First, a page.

Schools can take away freedom of speech

education

Joachim Wieland

Prof. Dr. Joachim Wieland, Chair for Public Law, Finance and Tax Law, German University for Administrative Sciences Speyer

There is currently intense discussion about expressions of opinion in school. What is and what is not covered by the fundamental right of freedom of expression? Which statements must and when should a teacher intervene? A clarification of the legal situation with many case studies.

A teacher discusses with students in a classroom. (& copy picture-alliance, PhotoAlto)

The problem

Teachers should not do politics in class, but should be neutral in terms of party politics. At the same time, they should always stand up for the free and democratic basic order that is anchored in the Basic Law. Like schoolchildren, teachers can also invoke the fundamental right to freedom of expression. When pupils express themselves politically in school, teachers may be required to react pedagogically. What framework does the legal system provide in this regard?

The legal framework

1. The civil service law
The civil service law obliges teachers to carry out their tasks impartially and to commit themselves to the free-democratic basic order in the sense of the Basic Law through their entire behavior and to advocate its preservation. If teachers are politically active, they must maintain the moderation and restraint that results from their position vis-à-vis the general public and from consideration of the duties of their office (Section 33 Civil Service Status Act).

Teachers are not allowed to engage in party politics either in class or outside of class. You are committed to loyalty to the constitution, so you have to actively campaign for the constitution and its values. According to the case law of the Federal Constitutional Court, the obligation extends to the entire applicable constitutional order, also insofar as provisions of the Basic Law can be redesigned by way of constitutional amendments. A mere verbal affirmation of the constitutional value system is not enough. Rather, the teaching office must be carried out in accordance with the spirit of the constitution. Essentially the same applies to salaried teachers.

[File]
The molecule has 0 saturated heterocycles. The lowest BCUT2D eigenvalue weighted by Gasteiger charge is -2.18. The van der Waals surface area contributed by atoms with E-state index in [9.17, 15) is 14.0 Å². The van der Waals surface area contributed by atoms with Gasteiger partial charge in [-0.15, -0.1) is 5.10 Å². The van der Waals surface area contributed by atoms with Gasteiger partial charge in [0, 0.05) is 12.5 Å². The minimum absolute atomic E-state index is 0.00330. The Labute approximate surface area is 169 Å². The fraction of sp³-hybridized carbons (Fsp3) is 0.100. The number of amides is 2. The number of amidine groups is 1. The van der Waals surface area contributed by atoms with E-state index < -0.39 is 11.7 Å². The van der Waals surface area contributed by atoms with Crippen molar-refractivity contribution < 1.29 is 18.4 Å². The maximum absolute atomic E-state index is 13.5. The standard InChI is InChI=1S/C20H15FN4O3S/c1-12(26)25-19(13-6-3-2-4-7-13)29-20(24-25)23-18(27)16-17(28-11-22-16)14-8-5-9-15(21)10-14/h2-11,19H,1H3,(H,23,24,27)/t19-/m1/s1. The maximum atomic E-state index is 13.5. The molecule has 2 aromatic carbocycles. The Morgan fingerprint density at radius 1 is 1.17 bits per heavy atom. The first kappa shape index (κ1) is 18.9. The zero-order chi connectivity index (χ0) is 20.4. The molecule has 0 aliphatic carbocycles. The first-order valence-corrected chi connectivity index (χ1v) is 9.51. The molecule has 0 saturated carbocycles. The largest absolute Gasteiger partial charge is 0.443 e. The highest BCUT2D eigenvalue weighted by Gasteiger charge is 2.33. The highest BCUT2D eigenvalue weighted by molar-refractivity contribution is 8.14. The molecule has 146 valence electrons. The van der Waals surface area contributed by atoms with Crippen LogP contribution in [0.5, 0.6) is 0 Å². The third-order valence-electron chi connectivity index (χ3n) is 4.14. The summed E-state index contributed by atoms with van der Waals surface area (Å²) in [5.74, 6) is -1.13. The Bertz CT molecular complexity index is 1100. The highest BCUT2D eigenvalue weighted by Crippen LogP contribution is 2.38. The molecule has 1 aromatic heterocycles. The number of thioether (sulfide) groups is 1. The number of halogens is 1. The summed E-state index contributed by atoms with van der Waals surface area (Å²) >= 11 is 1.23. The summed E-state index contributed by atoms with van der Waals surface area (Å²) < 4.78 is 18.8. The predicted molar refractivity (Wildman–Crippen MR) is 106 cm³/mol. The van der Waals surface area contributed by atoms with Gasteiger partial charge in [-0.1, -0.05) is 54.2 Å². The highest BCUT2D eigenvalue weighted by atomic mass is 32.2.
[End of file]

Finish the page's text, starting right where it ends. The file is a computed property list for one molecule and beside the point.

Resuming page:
2. The school law
School law aims in the same direction, although the wording differs in the individual countries, but is essentially the same in all countries. The following illustration is based on the School Act of the State of North Rhine-Westphalia (SchulG NW). However, the results can be transferred to other countries.

School lessons and school education are based on the Basic Law and the state constitution, in particular their educational and upbringing goals. Educational and upbringing goals are respect for human dignity and the willingness to act socially. The upbringing should take place in the spirit of humanity, democracy and freedom, but also in love for the people and homeland, as well as for the international community and the spirit of peace, and lead to respect for the convictions of the other (Art. 7 state constitution of North Rhine-Westphalia). Schoolchildren should be enabled to take part in political life. They should learn to express their own opinion and to respect the opinion of others, to meet people of different origins without prejudice, to stand up for a non-discriminatory coexistence and for democracy and to understand the basic norms of the constitution.

The school maintains openness and tolerance. It respects different views within the framework of the free and democratic basic order. Schoolchildren must not be influenced one-sidedly. Teachers are not allowed to make any political statements in school that endanger or disrupt the neutrality of the country towards pupils and parents or the political peace at school. Behavior that gives the impression that teachers are acting against the free and democratic basic order is not permitted (§ 2 SchulG NW).

3. The fundamental rights
Teachers and pupils can also invoke their basic rights in school. This applies in particular to the fundamental right to freedom of expression. The civil service law and the school law restrict the fundamental right of freedom of expression permissible. With this restriction, however, the great importance of freedom of expression must be taken into account. The restrictions must be strictly proportionate. In particular, this means that they must be reasonable for both teachers and students.

4. An intermediate result
Teachers, like pupils, can invoke the fundamental right to freedom of expression. However, the use of fundamental rights is restricted by official law and school law. According to civil service law, teachers are obliged to carry out their duties impartially, to admit to the free-democratic basic order in the sense of the Basic Law through their entire behavior and to advocate the preservation of this basic order. School law obliges teachers and their students to educate and educate them in the spirit of the constitution. In this respect, the freedom of expression of teachers and students is restricted.